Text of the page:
TOPEKA — Republicans on Monday elected Susan Wagle to be the new president of the Kansas Senate, the first woman to hold court over either chamber of the Legislature.

Wagle, a veteran Republican from Wichita, defeated Steve Abrams of Arkansas City, 23-9.

“I don’t think I was elected because I am a woman. My colleagues elected me because I’m a qualified leader,” she said.

In the House, Stilwell Republican Ray Merrick defeated Arlen Siegfreid of Olathe in a race between Johnson County veterans. Merrick served four years in the Senate, filling the unexpired term of Jeff Colyer when he was elected lieutenant governor with Republican Gov. Sam Brownback in 2010. Siegfreid was majority leader for the past two years.

Wagle said her victory would serve as an inspiration for cancer survivors. She spent most of the summer undergoing chemotherapy for cancer of the body-cleansing lymphatic system, and also had a bout with cancer in 1996.

“It brings hope and encouragement to an awful lot of people who want a reason to get out of bed in the morning,” Wagle said. “That’s the big message we were able to share. There’s life after cancer.”

When the session begins in January, Republicans will outnumber Democrats 32-8 in the Senate and 92-33 in the House.

Party primaries in August saw the conservative wing of the Republican Party oust several moderates, including Senate President Steve Morris. In the House, Speaker Mike O’Neal retired after 28 years in the chamber, including two terms as speaker.

Wagle and Merrick dismissed any likely criticism that a conservative Legislature will be little more than a “rubber stamp” for Brownback’s agenda.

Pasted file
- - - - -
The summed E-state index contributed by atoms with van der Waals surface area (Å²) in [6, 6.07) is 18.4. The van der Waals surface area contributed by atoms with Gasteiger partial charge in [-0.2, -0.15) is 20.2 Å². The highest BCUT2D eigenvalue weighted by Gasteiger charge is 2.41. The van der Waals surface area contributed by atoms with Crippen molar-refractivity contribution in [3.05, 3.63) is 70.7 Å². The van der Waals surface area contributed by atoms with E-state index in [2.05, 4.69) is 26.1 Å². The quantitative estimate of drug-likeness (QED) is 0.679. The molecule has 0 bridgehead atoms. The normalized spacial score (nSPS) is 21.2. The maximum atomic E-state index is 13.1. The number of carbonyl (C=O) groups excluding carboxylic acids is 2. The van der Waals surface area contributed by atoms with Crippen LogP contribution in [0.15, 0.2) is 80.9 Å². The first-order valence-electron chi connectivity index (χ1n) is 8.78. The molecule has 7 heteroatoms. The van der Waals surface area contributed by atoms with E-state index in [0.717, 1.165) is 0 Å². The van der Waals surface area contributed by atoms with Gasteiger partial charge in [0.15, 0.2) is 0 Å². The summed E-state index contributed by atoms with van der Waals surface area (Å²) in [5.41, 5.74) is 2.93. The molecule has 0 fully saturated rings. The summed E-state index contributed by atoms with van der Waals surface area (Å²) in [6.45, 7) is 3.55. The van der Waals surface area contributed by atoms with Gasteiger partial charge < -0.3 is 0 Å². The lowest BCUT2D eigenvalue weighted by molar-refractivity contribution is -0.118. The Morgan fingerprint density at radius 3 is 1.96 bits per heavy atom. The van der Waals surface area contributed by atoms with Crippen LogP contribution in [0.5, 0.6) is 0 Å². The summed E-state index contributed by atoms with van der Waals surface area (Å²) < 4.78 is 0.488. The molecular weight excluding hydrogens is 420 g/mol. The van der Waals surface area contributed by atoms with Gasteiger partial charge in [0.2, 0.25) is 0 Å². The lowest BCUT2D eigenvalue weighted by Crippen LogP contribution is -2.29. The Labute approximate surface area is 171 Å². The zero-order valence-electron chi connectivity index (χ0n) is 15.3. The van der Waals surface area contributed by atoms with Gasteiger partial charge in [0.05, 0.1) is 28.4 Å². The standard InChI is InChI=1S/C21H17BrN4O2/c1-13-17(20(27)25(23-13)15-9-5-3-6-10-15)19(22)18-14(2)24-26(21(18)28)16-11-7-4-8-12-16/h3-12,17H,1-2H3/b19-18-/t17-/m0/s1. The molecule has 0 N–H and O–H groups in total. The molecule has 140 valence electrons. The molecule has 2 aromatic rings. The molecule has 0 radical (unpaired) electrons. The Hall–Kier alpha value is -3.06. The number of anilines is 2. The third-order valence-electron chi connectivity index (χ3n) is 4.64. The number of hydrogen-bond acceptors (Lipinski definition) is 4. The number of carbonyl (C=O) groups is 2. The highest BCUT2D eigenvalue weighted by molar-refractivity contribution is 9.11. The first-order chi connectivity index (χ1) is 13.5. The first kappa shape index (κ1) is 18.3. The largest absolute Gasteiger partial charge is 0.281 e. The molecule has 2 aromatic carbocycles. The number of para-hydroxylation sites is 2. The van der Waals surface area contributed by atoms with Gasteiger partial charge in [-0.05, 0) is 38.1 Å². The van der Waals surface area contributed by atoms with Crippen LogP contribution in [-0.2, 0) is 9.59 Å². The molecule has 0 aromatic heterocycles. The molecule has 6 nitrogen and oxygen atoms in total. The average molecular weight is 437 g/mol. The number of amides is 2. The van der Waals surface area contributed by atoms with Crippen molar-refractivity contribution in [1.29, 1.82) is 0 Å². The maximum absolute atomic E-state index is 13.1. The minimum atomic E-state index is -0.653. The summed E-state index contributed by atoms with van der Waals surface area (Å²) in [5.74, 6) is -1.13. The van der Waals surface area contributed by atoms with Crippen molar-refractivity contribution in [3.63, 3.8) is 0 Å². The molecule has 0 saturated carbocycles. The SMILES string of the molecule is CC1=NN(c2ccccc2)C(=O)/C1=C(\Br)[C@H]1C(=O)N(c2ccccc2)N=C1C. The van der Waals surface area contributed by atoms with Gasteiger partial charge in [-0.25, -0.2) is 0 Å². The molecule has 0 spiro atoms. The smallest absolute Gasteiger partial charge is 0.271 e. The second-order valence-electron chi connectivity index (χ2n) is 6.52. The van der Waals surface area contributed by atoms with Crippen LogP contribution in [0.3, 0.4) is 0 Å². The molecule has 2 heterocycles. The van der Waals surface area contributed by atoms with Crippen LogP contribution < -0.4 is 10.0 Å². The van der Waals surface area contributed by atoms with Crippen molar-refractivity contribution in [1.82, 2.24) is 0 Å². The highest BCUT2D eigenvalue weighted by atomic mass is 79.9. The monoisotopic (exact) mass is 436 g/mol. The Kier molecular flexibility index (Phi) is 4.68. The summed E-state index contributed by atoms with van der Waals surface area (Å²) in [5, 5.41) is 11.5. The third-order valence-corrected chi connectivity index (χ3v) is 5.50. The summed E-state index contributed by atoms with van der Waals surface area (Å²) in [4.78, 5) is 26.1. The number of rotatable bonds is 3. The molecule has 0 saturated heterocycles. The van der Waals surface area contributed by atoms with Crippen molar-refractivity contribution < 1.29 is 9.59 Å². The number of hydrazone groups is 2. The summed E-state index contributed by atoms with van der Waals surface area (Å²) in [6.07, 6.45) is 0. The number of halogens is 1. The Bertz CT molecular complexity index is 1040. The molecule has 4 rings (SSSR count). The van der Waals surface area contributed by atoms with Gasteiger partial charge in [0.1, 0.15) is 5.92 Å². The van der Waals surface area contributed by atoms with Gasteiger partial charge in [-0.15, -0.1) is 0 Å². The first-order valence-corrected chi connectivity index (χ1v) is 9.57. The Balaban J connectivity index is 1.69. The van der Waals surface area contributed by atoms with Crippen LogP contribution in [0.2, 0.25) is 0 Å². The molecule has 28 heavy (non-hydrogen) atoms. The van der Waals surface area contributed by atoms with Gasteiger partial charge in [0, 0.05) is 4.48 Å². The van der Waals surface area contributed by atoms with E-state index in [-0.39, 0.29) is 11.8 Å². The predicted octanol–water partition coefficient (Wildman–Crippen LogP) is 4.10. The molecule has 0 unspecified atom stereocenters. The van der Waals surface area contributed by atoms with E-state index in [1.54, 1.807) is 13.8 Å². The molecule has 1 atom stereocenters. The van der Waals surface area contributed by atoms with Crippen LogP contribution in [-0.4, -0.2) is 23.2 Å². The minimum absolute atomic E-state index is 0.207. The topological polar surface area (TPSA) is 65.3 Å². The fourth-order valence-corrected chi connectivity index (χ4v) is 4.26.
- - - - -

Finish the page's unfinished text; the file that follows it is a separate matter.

“Each and every senator cares about bringing their issues to the table. There’s no such thing as a rubber stamp in the Legislature,” Wagle said.

Legislators enacted sweeping income tax cuts in 2012 that will eliminate taxes for about 190,000 businesses and reduce rates for all individual taxpayers. The reduction in revenue leaves legislators facing the prospects of a budget shortfall next year of more than $327 million.

Merrick said he would instruct committee leaders in the House to work early in the session with Senate counterparts on issues to make the year go as smoothly as possible in what he sees as a difficult session.

“Anyone who’s thinking it’s going to be a cake walk is going to get a surprise,” Merrick, who previously served as House majority leader before moving to the Senate and then back to the House, said.

House Republicans also elected Jene Vickrey of Louisburg as majority leader. He served last session as speaker pro tem and defeated Marc Rhoades of Newton, who served the past two years as chairman of the House Appropriations Committee.

Democrats re-elected Anthony Hensley, of Topeka, as Senate minority leader and Paul Davis, of Lawrence, as House minority leader.

In other Senate leadership races, Republicans elected Jeff King of Independence as Senate vice president and Terry Bruce of Hutchinson as majority leader. In his position, Bruce will help shape the debate calendar by setting the schedule for debate of issues as they move to the Senate floor, in consultation with the Senate president.

Because the House speaker and Senate president are mentioned in the state constitution, Republicans’ selections must be ratified by each chamber once the Legislature convenes its 2013 session Jan. 14, but that’s traditionally a formality. House leaders will hold their jobs for 2013 and 2014, but Senate leaders will retain them through 2016.